Candidates Donald Trump and Hillary Clinton have the highest unfavorable ratings of any presidential race frontrunners since 1984, according to a CBS News/New York Times poll.
"More than half of voters have unfavorable views of Hillary Clinton and Donald Trump; each has a net negative rating in the double-digits," reported CBS News about the two candidates who are expected to win their respective party's nomination.
"Compared to frontrunners in previous presidential primary races, Trump and Clinton's unfavorable ratings (57 percent and 52 percent, respectively) are the highest in CBS News/New York Times Polls going back to 1984, when CBS began asking this question."
According to the poll taken of registered voters, Trump had a 24 percent favorability rating with 19 percent undecided while Clinton's was 31 percent with 16 percent undecided.
By contrast, in the 2012 election Republican challenger Mitt Romney had a 37 percent unfavorable rating and Democratic incumbent President Barack Obama had a 41 percent unfavorable rating.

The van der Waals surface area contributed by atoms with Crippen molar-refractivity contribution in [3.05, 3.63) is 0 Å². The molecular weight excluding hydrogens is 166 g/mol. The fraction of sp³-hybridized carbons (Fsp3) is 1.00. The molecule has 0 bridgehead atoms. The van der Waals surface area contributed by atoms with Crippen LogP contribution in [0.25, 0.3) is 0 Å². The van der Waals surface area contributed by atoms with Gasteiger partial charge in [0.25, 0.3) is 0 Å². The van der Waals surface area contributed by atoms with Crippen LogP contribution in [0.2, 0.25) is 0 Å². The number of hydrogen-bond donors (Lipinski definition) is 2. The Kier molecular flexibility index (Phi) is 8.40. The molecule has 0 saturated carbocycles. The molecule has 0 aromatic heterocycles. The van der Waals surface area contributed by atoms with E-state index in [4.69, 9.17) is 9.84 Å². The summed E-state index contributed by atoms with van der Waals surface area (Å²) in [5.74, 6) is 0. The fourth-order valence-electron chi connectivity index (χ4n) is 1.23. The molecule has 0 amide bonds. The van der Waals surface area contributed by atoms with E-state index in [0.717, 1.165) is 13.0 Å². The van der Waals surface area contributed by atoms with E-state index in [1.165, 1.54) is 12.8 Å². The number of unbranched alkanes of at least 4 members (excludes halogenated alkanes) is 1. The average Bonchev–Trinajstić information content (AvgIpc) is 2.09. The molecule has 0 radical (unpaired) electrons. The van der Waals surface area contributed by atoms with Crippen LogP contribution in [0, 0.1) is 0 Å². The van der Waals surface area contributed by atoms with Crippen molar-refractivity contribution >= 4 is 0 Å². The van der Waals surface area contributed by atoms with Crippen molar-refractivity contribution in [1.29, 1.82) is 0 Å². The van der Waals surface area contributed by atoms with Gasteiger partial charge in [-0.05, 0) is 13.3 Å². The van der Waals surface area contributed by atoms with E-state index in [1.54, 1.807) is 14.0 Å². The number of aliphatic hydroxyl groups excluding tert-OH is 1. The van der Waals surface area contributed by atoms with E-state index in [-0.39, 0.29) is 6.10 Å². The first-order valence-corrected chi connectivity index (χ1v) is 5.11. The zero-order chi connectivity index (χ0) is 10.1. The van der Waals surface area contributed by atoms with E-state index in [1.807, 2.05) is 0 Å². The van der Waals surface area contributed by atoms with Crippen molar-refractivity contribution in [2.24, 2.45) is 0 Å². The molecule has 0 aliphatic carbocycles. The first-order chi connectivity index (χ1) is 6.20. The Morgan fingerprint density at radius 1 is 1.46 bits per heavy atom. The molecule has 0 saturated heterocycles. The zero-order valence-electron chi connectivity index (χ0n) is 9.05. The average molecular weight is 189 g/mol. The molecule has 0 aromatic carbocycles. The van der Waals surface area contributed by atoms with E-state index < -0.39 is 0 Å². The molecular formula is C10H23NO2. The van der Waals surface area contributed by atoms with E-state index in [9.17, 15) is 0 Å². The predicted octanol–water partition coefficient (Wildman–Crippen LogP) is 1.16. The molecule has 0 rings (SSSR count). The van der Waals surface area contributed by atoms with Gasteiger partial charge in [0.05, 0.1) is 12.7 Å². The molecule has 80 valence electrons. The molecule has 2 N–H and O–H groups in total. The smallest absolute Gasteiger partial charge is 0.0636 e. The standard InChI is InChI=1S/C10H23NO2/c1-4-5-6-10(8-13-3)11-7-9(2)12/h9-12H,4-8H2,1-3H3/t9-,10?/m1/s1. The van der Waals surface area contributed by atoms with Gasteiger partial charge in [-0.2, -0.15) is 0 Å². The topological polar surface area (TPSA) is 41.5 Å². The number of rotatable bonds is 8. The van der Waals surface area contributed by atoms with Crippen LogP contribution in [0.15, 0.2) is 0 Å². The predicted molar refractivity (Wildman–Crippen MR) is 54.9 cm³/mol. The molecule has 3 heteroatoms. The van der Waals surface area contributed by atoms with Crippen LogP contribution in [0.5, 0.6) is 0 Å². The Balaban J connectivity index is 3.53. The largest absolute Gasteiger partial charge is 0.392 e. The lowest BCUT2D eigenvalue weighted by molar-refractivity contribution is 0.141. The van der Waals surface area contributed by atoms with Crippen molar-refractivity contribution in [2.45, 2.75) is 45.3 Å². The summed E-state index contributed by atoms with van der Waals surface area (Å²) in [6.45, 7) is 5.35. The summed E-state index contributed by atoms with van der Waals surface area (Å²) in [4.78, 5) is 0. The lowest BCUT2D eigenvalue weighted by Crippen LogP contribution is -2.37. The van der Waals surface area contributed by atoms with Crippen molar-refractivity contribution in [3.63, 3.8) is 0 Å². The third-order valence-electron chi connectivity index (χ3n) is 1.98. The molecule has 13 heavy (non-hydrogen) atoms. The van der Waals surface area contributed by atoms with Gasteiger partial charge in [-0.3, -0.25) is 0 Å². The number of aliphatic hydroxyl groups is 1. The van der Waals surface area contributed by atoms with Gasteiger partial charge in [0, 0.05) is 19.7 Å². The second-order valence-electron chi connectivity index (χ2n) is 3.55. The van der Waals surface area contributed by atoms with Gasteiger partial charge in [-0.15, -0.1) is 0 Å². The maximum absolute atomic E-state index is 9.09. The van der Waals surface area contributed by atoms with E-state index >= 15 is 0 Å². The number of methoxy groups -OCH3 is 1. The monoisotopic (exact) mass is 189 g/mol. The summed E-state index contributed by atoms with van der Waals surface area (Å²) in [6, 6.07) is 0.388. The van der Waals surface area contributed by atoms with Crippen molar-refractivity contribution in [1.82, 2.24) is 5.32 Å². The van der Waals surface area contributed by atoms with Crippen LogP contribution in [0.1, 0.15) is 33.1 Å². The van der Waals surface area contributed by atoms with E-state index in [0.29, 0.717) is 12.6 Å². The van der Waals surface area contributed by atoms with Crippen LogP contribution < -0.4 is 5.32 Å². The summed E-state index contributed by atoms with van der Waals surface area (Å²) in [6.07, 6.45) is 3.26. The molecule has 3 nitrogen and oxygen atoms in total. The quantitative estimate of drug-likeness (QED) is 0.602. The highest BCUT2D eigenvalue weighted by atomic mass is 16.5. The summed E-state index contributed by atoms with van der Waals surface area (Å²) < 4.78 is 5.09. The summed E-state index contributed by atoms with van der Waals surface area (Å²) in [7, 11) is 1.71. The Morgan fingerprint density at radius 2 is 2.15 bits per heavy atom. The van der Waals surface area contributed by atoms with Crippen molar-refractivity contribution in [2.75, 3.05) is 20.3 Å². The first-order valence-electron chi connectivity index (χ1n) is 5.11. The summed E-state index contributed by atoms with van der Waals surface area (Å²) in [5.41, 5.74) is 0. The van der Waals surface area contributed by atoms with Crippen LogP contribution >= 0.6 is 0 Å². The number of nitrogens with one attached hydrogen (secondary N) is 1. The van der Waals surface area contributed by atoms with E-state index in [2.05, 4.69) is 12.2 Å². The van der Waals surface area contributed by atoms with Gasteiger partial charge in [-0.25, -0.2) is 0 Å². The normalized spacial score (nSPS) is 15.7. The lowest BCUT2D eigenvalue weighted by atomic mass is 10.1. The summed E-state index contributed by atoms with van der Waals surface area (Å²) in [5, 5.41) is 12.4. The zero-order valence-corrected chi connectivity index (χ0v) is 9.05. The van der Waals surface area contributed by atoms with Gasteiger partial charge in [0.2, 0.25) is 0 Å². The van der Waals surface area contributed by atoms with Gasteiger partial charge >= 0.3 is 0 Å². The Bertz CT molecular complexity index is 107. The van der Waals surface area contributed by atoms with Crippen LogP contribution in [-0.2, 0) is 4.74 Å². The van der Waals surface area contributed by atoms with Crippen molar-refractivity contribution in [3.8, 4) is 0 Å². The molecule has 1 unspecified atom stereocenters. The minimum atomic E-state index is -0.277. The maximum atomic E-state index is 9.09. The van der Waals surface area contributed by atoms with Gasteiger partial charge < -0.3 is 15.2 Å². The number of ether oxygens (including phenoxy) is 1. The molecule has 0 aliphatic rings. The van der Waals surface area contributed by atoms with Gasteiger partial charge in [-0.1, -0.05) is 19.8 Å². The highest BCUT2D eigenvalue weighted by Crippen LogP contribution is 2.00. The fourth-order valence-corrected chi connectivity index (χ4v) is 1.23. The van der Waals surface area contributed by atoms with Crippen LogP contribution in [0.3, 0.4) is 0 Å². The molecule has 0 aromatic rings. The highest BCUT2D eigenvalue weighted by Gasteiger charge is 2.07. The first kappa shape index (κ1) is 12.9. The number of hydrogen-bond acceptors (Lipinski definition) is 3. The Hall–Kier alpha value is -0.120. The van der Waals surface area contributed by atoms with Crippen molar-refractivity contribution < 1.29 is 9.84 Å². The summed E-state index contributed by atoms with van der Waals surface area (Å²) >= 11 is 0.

Hillary's 52 percent unfavorable rating is larger than her husband's two unfavorable ratings; in 1992, Bill Clinton had a 41 unfavorable rating and in 1996 he had a 38 percent unfavorable rating.
"In addition, Americans don't hold especially favorable views of the country's two major political parties — although the Democratic Party fares better," continued CBS.
"Forty-six percent of Americans have a favorable opinion of the Democratic Party, compared to just 28 percent who view the Republican Party that way — matching the lowest rating ever in CBS News/New York Times Polls."
The CBS/NYT poll was conducted March 17-20 via telephone and has a sample space of 1,252 adults, including 1,058 registered voters.
News of the poll comes as more primaries were held in the western states. Clinton and Trump both scored victories in Arizona. In the Democratic race, Sen. Bernie Sanders defeated Clinton in Utah and Idaho while in the Republican race Sen. Ted Cruz defeated Trump and Ohio Gov. John Kasich in Utah.
"On the Republican side, Trump leads with 741 delegates. Cruz has 461 and Kasich has 145," reported CNN Wednesday.
"By the end of the night, Clinton had 1,711 delegates, including 1,229 pledged delegates and 482 super delegates. Sanders has 939 delegates, including 912 pledged delegates and 27 superdelegates. A total of 2,383 delegates is needed to clinch the nomination."